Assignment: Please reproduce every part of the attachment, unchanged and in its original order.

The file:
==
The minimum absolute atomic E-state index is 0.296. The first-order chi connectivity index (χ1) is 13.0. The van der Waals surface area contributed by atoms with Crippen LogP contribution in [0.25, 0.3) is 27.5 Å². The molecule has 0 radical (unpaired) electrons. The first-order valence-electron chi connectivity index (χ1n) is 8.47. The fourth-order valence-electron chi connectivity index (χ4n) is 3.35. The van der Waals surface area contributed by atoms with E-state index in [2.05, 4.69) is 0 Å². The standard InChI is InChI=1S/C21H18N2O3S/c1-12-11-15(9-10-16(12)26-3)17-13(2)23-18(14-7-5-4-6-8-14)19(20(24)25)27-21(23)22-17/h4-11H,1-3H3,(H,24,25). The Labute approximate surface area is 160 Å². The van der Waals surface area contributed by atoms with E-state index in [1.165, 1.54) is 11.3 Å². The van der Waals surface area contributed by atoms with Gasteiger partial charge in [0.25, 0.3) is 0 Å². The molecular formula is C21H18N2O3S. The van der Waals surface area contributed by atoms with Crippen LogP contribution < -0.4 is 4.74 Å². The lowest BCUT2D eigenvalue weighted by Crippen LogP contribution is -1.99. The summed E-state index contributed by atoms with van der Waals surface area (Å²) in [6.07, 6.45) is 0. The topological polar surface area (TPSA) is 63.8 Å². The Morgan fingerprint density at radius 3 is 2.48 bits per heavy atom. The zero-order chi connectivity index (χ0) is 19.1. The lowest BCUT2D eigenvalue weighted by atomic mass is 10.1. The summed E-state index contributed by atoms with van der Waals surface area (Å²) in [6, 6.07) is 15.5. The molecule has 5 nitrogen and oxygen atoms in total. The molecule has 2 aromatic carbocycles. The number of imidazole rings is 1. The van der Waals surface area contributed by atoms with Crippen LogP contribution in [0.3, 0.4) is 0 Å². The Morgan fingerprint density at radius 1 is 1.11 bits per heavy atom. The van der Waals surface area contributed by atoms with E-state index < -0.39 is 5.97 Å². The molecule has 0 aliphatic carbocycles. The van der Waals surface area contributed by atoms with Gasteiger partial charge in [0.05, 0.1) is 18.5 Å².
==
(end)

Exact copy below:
The minimum absolute atomic E-state index is 0.296. The first-order chi connectivity index (χ1) is 13.0. The van der Waals surface area contributed by atoms with Crippen LogP contribution in [0.25, 0.3) is 27.5 Å². The molecule has 0 radical (unpaired) electrons. The first-order valence-electron chi connectivity index (χ1n) is 8.47. The fourth-order valence-electron chi connectivity index (χ4n) is 3.35. The van der Waals surface area contributed by atoms with E-state index in [2.05, 4.69) is 0 Å². The standard InChI is InChI=1S/C21H18N2O3S/c1-12-11-15(9-10-16(12)26-3)17-13(2)23-18(14-7-5-4-6-8-14)19(20(24)25)27-21(23)22-17/h4-11H,1-3H3,(H,24,25). The Labute approximate surface area is 160 Å². The van der Waals surface area contributed by atoms with E-state index in [1.165, 1.54) is 11.3 Å². The van der Waals surface area contributed by atoms with Gasteiger partial charge in [0.25, 0.3) is 0 Å². The molecular formula is C21H18N2O3S. The van der Waals surface area contributed by atoms with Crippen LogP contribution < -0.4 is 4.74 Å². The lowest BCUT2D eigenvalue weighted by Crippen LogP contribution is -1.99. The summed E-state index contributed by atoms with van der Waals surface area (Å²) in [6.07, 6.45) is 0. The topological polar surface area (TPSA) is 63.8 Å². The Morgan fingerprint density at radius 3 is 2.48 bits per heavy atom. The zero-order chi connectivity index (χ0) is 19.1. The lowest BCUT2D eigenvalue weighted by atomic mass is 10.1. The summed E-state index contributed by atoms with van der Waals surface area (Å²) in [6, 6.07) is 15.5. The molecule has 5 nitrogen and oxygen atoms in total. The molecule has 2 aromatic carbocycles. The number of imidazole rings is 1. The van der Waals surface area contributed by atoms with Crippen LogP contribution in [0.3, 0.4) is 0 Å². The Morgan fingerprint density at radius 1 is 1.11 bits per heavy atom. The van der Waals surface area contributed by atoms with E-state index < -0.39 is 5.97 Å². The molecule has 0 aliphatic carbocycles. The van der Waals surface area contributed by atoms with Gasteiger partial charge in [0.05, 0.1) is 18.5 Å².